First, put your attention on your conscious mind, which for many of us feels like it’s located in the head. You can use your breath to focus your awareness, imagining that you’re breathing in and out of that part of yourself. Taking deep breaths, open your awareness to your mental self, getting curious the way you would if engaged in a conversation you were really interested in. As you might in a conversation, don’t try to predict what you’re going to “hear”; be receptive, be prepared to be surprised.
For some of you, giving yourself your attention in this way will yield the kind of results you would usually associate with listening – words, phrases, sounds will come to the surface. For others it will be images, feelings, impressions. Trust that the information that arises will have something to offer you – and whatever it is, make it welcome. Extend a kind curiosity to it, a sense of “tell me more”. I find it really useful, and perhaps you will too, to take notes during this practice.
When listening to your mind feels complete, deepen your breath, and let it guide your attention down into your heart – for many of you, this will be located in your chest – and repeat the process. If it helps you focus, you can put a hand on the area of your body you are listening to. Whatever you find in your heart, whether comfortable or uncomfortable, invite it into your awareness, make it welcome, treat it kindly, and breathe with it. Make notes of what you find if it helps.
Then repeat the process for your belly, dropping down into that centre of your instincts, intuition, and big Yeses and Nos, and listening openly to what it is holding onto for you today.
A direct, palpable, body-level attraction – feeling physically pulled towards something – is the first indication that you’re on your way to an enthusiastic yes. – Barbara Carrellas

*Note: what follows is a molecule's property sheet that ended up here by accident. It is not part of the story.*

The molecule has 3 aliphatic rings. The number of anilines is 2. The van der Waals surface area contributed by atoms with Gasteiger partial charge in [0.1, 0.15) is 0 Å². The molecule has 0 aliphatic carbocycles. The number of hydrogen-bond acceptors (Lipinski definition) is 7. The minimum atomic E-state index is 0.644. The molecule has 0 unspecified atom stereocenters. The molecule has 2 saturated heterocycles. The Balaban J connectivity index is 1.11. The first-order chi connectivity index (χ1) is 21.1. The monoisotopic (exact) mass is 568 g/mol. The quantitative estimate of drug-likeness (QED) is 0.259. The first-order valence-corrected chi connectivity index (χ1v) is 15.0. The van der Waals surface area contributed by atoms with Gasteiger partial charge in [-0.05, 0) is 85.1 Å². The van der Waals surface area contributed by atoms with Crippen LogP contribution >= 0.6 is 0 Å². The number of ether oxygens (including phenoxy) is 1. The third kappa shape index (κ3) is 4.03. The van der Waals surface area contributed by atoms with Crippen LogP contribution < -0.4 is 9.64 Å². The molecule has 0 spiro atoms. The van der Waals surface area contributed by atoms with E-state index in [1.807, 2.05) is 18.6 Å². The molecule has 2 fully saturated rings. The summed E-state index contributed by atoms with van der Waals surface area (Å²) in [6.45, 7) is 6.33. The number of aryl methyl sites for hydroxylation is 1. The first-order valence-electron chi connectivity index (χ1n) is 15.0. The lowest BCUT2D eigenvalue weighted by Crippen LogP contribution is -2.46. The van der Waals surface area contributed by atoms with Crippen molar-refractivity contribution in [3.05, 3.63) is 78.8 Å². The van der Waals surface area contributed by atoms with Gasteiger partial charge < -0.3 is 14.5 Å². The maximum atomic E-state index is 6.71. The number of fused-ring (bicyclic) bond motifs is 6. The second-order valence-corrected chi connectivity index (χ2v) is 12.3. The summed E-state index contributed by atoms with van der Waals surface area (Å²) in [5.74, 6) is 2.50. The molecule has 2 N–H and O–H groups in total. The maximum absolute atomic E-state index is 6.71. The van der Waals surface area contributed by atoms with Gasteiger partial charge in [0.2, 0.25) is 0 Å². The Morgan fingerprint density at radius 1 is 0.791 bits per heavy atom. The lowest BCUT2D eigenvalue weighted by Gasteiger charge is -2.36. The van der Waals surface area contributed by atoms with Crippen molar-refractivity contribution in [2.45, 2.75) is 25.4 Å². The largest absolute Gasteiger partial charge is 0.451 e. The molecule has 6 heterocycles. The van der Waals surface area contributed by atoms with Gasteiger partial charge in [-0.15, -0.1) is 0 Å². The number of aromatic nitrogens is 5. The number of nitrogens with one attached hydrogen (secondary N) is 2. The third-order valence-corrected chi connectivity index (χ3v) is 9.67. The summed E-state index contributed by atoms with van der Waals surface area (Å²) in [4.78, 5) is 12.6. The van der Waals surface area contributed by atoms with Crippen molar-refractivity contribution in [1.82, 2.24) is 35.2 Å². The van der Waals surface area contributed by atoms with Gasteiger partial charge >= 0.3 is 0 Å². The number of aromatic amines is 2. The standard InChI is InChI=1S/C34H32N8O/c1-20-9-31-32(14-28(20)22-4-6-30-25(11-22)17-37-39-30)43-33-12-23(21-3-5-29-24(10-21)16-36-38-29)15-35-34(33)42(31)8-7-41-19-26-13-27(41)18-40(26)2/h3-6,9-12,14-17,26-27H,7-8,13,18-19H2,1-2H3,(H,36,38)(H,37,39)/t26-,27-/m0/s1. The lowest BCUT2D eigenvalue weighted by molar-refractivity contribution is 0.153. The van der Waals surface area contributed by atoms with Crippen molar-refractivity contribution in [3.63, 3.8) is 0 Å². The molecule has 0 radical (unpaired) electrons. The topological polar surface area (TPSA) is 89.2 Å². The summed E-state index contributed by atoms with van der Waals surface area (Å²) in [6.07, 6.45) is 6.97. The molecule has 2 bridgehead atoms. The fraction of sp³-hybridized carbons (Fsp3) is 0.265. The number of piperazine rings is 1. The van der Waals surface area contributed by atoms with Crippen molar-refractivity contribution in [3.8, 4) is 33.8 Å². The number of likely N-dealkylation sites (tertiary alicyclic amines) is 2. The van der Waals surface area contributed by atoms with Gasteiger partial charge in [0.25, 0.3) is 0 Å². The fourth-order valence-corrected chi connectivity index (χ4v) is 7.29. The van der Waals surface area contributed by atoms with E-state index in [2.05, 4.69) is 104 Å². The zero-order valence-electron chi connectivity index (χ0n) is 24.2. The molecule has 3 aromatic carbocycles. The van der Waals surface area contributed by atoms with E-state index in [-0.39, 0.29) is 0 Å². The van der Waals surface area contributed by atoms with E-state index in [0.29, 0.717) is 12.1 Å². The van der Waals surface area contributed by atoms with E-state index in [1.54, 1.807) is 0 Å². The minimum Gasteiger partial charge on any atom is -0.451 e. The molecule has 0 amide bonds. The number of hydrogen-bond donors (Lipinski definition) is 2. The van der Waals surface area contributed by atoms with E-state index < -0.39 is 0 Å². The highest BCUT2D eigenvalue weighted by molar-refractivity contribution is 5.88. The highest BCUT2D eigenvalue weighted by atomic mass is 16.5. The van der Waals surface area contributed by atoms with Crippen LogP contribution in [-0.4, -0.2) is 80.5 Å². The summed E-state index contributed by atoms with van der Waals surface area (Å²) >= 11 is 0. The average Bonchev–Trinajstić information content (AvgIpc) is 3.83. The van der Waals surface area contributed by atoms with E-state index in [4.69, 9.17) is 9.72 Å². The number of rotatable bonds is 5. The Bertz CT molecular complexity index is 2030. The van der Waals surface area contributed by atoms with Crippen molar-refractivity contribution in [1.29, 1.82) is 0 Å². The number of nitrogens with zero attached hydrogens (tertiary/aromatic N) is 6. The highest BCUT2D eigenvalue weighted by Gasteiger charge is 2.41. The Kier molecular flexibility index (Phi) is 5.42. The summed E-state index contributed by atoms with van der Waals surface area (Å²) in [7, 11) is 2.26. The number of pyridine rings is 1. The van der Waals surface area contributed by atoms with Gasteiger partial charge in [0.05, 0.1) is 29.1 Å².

Alongside or as an alternative to the head, heart, belly map above, you can also feel into the options available when it comes to erotic risk-taking. Doing so will help you get a sense of whether each of them is what Barbara Carrellas calls an energy-gain or energy-drain. You can do this either by imagining each scenario play out, or by observing the activities you’re thinking of embarking on if that is available to you, and noticing how your body feels when you “look at” each option. Do you feel a rush, a pull, an impulse to move towards a particular activity? If so, you could be on your way to experiencing something that’s a Hell Yes for you. But if you find you feel contracted, resistant, or resentful, it’s likely the activity in question isn’t something you’re ready for yet – either because the circumstances don’t support the right balance of safety and risk for you, or because this connection or this experience isn’t something you want to engage in.
The erotic is the nurturer or nursemaid of all our deepest knowledge. – Audre Lorde
Ultimately, our ability to act on our sense of self-consent – our ability to enact discernment – comes down to the amount of permission we’re willing to extend to ourselves. Permission to act on the truths we find within. And when it comes to our erotic journeys, with so many of us raised in body and sex-negative environments where we are denied our agency and our right to choose, permission is so often the greatest gift we can give ourselves. We’ve all had that experience, where something didn’t go how we would have liked, and afterwards we reflected back and realised we’d “had a feeling” that taking that particular route might lead us down a road we were less keen to travel. To practice the kind of embodied discernment described above is to learn how to turn following that “feeling” into a practice for life. As Audre Lorde says in Uses of the Erotic: The Erotic As Power, “the considered phrase, “it feels right to me”… is the first and most powerful guiding light toward any understanding”.